Dirty Projectors’ latest single, “Little Bubble,” is accompanied by a captivating video. It finds David Longstreth navigating our imperiled ecosystem, eventually barricading himself in a bubble of flora and fauna in an attempt to stave off the elements of environmental catastrophe. Both the sentiment and the visual components could not be more timely, and the song has an attractively lush arrangement to boot (a bit of an ironic twist).
We don’t know when Dirty Projectors’ next LP is going to be out, but we do know it is likely to be awesome.
This will likely resonate with many viewers – burning one’s 2016 calendar book in a vain attempt to undo the blighted year that was.
Marching Church is touring in support of its Sacred Bones LP “Telling it Like it Is” (dates below).
Marching Church Tour Dates:
Fri. Jan. 13 — Seattle, WA @ The Sunset #
Sat. Jan. 14 — Portland, OR @ Mississippi Studios #
Mon. Jan. 16 – Santa Rosa, CA @ Arlene Francis Center #
Tue. Jan. 17 —San Francisco, CA @ Rickshaw Stop #
Thu. Jan. 19 — Los Angeles, CA @ Echo #
Fri. Jan. 20 — San Diego, CA @ Hideout #
Sat. Jan. 21 — Phoenix, AZ @ Rebel Lounge #
Sun. Jan. 22 – Albuquerque, NM @ Sister #
Tue. Jan. 24 — Austin, TX @ The Mohawk #
Wed. Jan. 25 — San Antonio, TX @ The Monterey #
Thu. Jan. 26 – McAllen, TX @Yerberia Cultura #
Fri. Jan. 27 – Houston, TX @ White Oak Music Hall #
Sat. Jan. 28 — New Orleans, LA@ Siberia #
Sun. Jan. 29 — Atlanta, GA @ The Earl #
Mon. Jan. 30 — Nashville, TN @ Third Man #
Tue. Jan. 31 — Asheville, NC @ The Mothlight #
Thu. Feb. 2 — Baltimore, MD @ Metro #
Fri. Feb. 3 — Philadelphia, PA @ Boot and Saddle #
Sat. Feb. 4 – Brooklyn, NY @ Sunnyvale #
Wed. Feb. 15 – Aarhus, DK @ Tape
Thu. Feb. 16 – Aalborg, DK @ Studenterhuset
Fri. Feb. 17 – Copenhagen, DK @ Frost Festival
# = with Bernardino Femminielli
A new Christmas song from our favorite slowcore Mormons:
“To friends who have moved away and friends who have passed on this year. To one and all, especially those who are alone, we wish you a Merry Christmas and new hope for the new year. May we all find ways to lift each other.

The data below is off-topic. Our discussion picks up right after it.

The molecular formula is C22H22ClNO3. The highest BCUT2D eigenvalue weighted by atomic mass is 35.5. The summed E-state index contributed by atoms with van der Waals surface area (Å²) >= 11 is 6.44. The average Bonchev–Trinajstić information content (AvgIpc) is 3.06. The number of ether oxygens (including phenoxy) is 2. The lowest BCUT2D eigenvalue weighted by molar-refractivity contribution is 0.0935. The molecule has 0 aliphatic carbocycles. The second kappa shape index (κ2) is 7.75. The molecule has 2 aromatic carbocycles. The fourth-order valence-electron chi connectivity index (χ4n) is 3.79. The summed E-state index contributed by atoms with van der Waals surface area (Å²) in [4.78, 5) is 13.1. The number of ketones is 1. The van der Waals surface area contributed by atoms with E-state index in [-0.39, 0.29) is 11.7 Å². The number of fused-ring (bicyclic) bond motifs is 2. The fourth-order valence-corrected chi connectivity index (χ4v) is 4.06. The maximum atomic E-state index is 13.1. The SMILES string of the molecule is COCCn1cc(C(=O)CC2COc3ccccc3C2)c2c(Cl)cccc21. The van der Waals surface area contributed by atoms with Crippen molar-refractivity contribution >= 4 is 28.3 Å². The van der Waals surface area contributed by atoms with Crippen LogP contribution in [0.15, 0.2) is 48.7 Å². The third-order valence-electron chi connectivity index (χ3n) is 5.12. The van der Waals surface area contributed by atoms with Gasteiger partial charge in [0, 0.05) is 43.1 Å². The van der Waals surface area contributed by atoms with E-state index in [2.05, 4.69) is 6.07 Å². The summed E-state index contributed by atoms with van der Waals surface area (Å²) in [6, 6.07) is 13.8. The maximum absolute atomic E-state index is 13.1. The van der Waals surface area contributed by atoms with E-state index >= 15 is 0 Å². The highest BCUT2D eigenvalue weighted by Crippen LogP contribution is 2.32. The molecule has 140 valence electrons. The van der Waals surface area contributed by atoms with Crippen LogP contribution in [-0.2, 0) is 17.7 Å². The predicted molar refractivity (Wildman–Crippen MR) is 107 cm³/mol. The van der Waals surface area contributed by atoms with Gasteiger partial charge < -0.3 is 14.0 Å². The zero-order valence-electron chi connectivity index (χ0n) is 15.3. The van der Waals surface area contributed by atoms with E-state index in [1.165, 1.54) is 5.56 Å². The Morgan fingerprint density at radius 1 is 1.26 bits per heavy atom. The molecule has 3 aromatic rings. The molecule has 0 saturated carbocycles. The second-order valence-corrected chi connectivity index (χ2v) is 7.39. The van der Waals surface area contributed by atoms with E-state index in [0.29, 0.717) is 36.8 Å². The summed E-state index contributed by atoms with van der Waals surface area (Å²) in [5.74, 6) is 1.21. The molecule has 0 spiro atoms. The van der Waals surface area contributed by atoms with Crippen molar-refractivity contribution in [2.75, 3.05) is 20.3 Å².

Mimi, Alan and Steve.”
Meredith Monk turns 74 today. An early birthday present came from ECM Records on November 4th: a recording of Monk’s On Behalf of Nature project. We do not have the benefit of language: the “text” consists of songs, chants, and syllabification in unknown tongues. And there is no narrative per se, but there are clues present in the piece’s sound world that readily suggest its environmental message: at times with clarion calls; at others, with poignant vulnerability.
Joined by a versatile troupe of vocalists (many of whom also play instruments on the recording), Monk sings with tremendous vigor and impressive range. The panoply of extended techniques on display, both vocal and instrumental, elicit a veritable catalog of sounds. Some are imitative of all manner of fauna: insects, birds, and mammals. Vocal play with “nonsense” syllables moves between jazz scat and primordial language. Likewise, the materials inhabited by the instrumental forces coexist between rustic primitivism, minimalist ostinatos, and sophisticated microtonality.
Monk is not afraid to make sounds that aren’t conventionally “pretty:” howls, chittering, and screaming among them. However, she often manages to evoke beauty even in the most raw and unconventional moments of On Behalf of Nature. It is as if we are being implored, by any means necessary, to attend more fully to the world around us. While we are deprived the visual and choreographic elements of its staging in this audio-only recording (one hopes ECM might consider producing a film of the work’s acclaimed stage incarnation), the music is amply impressive all by itself. It is Meredith Monk’s birthday, true, but her gifts are shared with us.
Mose Allison, one of the great blues singer-songwriters, and a superlative piano player, has died. Allison mixed Beatnik wordplay, boogie-woogie, bebop, and a sardonic sense of current events to craft an amalgamated, distinctive style. His songs were covered often and were durable enough to withstand a variety of approaches. I saw him play at the Iron Horse in Northampton, Massachusetts in the mid-nineties: his wit, sense of traditional styles (and how he could fit them all together), pacing, and syncopated rhythms were revelatory.